Probic Vent Ood For Thought

20Mar/180

Blake’s 7 – Project Avalon: “Hope Is Very Dangerous”

Blake's 7 Project Avalon

Having given us moonscapes, haunted planets, webbed forests and space opera, Terry Nation gives us an ice planet in Project Avalon. So cold, in fact, even Travis admits to being unsettled in the opening moves of another of his slow-burn traps for Blake.

His plan involves kidnapping Avalon, another resistance leader like Blake. This is the first time we see any signs of significant resistance to the Federation - and we will later hear how news of Blake and the Liberator is fomenting rebellion throughout the galaxy.

Project Avalon Travis Stephen Greif

There have been two attempts on Servalan's life. "Hope," says Servalan, "is very dangerous." The dialogue between Jackie Pearce and Stephen Greif is packed with little gestures and tics, particularly as Servalan details disquiet at Travis' lack of success in killing Blake.

For the first time Travis seems to be on shaky ground. His repeated failures seem to be adding up - and getting to him. By the end of the episode he seems momentarily to have slipped his moorings.

Travis and Servalan

We also see more of the complicated relationship between the Space Commander and Servalan. At times they follow the traditional hierarchy, though Servalan affords Travis her utmost confidence and respect.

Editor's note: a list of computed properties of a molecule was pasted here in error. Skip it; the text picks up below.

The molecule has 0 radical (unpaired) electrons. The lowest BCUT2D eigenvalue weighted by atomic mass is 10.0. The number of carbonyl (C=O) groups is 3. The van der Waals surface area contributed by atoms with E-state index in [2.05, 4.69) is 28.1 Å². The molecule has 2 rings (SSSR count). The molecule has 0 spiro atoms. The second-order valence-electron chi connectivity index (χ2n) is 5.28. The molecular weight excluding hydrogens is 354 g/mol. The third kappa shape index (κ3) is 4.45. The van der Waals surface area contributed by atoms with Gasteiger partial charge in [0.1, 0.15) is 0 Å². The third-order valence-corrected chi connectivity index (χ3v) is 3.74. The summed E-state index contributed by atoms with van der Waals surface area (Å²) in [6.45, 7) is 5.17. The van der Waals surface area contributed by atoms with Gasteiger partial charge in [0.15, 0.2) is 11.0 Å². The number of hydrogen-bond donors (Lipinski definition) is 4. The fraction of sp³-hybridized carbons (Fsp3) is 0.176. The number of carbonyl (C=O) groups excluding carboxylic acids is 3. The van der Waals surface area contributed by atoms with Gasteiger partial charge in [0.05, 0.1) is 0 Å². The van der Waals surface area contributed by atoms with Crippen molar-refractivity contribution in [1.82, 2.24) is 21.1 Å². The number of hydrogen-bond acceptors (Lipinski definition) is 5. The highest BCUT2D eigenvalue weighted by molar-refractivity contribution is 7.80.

Yet at times she appears to defer to him – or Travis’ instincts run counter to the chain of command. Here he overrules Servalan, as the latter is about to order an evacuation of the complex. In Seek-Locate-Destroy he talks so candidly with Servalan, with the merest hints of contempt, that it is not clear with whom the upper hand lies.

Servalan’s appearances in the first season of Blake’s 7 are nothing as to what comes next. But already we can see what a dangerous customer she is: flirtatious, yet ruthless. Her arrival – throwing off her fur cloak for a Mutoid to pick up – is a nice touch here and Pearce does far more with the character than is always on the page.

There’s another dynamic developing in Project Avalon, between Cally and Avon. There are three specific moments in the episode where the two share meaningful moments that convey humour, antagonism and tenderness.

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We also see that Jenna and Cally have moved on from their initially fractious relationship - perhaps because Cally is no longer a threat to Jenna in Blake's affections - and the two show warmth and respect to one another. Avon continues to essay barbs at his shipmates, but there's little spite in them.

We also get to see the computer expert in charge of the Liberator in the absence of Blake and Jenna - the latter is clearly identified by the crew as the Number Two at this stage, on the Liberator flight deck at least.

Project Avalon Jenna

Project Avalon is stylistically similar to Seek-Locate-Destroy in its action-adventure narrative and also in that we see the Liberator crew acting as a realistic resistance force. We also get more of Blake’s undoubted strengths and weaknesses as a guerilla leader. Needing to gain access to the control centre he simply improvises and bluffs his way into reaching the imprisoned Avalon.